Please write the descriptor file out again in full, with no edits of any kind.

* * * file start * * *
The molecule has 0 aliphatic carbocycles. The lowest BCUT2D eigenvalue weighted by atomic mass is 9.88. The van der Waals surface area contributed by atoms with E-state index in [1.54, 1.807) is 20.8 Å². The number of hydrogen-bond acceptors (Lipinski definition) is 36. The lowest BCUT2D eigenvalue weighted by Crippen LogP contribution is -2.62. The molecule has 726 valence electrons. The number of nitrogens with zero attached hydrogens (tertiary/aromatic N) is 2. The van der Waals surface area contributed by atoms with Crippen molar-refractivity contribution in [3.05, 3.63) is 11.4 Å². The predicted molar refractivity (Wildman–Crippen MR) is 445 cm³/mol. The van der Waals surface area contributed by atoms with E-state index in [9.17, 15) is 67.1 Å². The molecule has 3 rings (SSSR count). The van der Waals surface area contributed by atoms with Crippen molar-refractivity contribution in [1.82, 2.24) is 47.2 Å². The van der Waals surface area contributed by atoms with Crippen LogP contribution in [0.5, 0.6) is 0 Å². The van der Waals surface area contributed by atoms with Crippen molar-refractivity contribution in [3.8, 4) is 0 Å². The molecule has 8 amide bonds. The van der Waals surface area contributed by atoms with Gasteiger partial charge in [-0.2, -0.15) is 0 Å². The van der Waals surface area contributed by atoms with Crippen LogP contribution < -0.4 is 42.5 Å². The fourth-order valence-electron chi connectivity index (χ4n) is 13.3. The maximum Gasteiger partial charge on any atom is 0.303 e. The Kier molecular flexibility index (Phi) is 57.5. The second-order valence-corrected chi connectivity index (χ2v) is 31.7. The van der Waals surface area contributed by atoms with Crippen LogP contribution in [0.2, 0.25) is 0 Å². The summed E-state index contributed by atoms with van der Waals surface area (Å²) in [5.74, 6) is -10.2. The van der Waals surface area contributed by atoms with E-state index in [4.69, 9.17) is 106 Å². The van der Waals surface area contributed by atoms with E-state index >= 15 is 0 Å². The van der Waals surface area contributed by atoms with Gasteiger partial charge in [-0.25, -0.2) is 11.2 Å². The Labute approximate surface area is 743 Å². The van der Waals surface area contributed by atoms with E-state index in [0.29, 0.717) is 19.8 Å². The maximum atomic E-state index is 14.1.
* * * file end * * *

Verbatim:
The molecule has 0 aliphatic carbocycles. The lowest BCUT2D eigenvalue weighted by atomic mass is 9.88. The van der Waals surface area contributed by atoms with E-state index in [1.54, 1.807) is 20.8 Å². The number of hydrogen-bond acceptors (Lipinski definition) is 36. The lowest BCUT2D eigenvalue weighted by Crippen LogP contribution is -2.62. The molecule has 726 valence electrons. The number of nitrogens with zero attached hydrogens (tertiary/aromatic N) is 2. The van der Waals surface area contributed by atoms with Crippen molar-refractivity contribution in [3.05, 3.63) is 11.4 Å². The predicted molar refractivity (Wildman–Crippen MR) is 445 cm³/mol. The van der Waals surface area contributed by atoms with E-state index in [9.17, 15) is 67.1 Å². The molecule has 3 rings (SSSR count). The van der Waals surface area contributed by atoms with Crippen molar-refractivity contribution in [1.82, 2.24) is 47.2 Å². The van der Waals surface area contributed by atoms with Crippen LogP contribution in [0.5, 0.6) is 0 Å². The van der Waals surface area contributed by atoms with Crippen molar-refractivity contribution in [3.8, 4) is 0 Å². The molecule has 8 amide bonds. The van der Waals surface area contributed by atoms with Gasteiger partial charge in [-0.2, -0.15) is 0 Å². The van der Waals surface area contributed by atoms with Crippen LogP contribution < -0.4 is 42.5 Å². The fourth-order valence-electron chi connectivity index (χ4n) is 13.3. The maximum Gasteiger partial charge on any atom is 0.303 e. The Kier molecular flexibility index (Phi) is 57.5. The second-order valence-corrected chi connectivity index (χ2v) is 31.7. The van der Waals surface area contributed by atoms with Crippen LogP contribution in [0.2, 0.25) is 0 Å². The summed E-state index contributed by atoms with van der Waals surface area (Å²) in [5.74, 6) is -10.2. The van der Waals surface area contributed by atoms with E-state index in [4.69, 9.17) is 106 Å². The van der Waals surface area contributed by atoms with E-state index >= 15 is 0 Å². The van der Waals surface area contributed by atoms with Gasteiger partial charge in [-0.25, -0.2) is 11.2 Å². The Labute approximate surface area is 743 Å². The van der Waals surface area contributed by atoms with E-state index in [0.29, 0.717) is 19.8 Å². The maximum atomic E-state index is 14.1.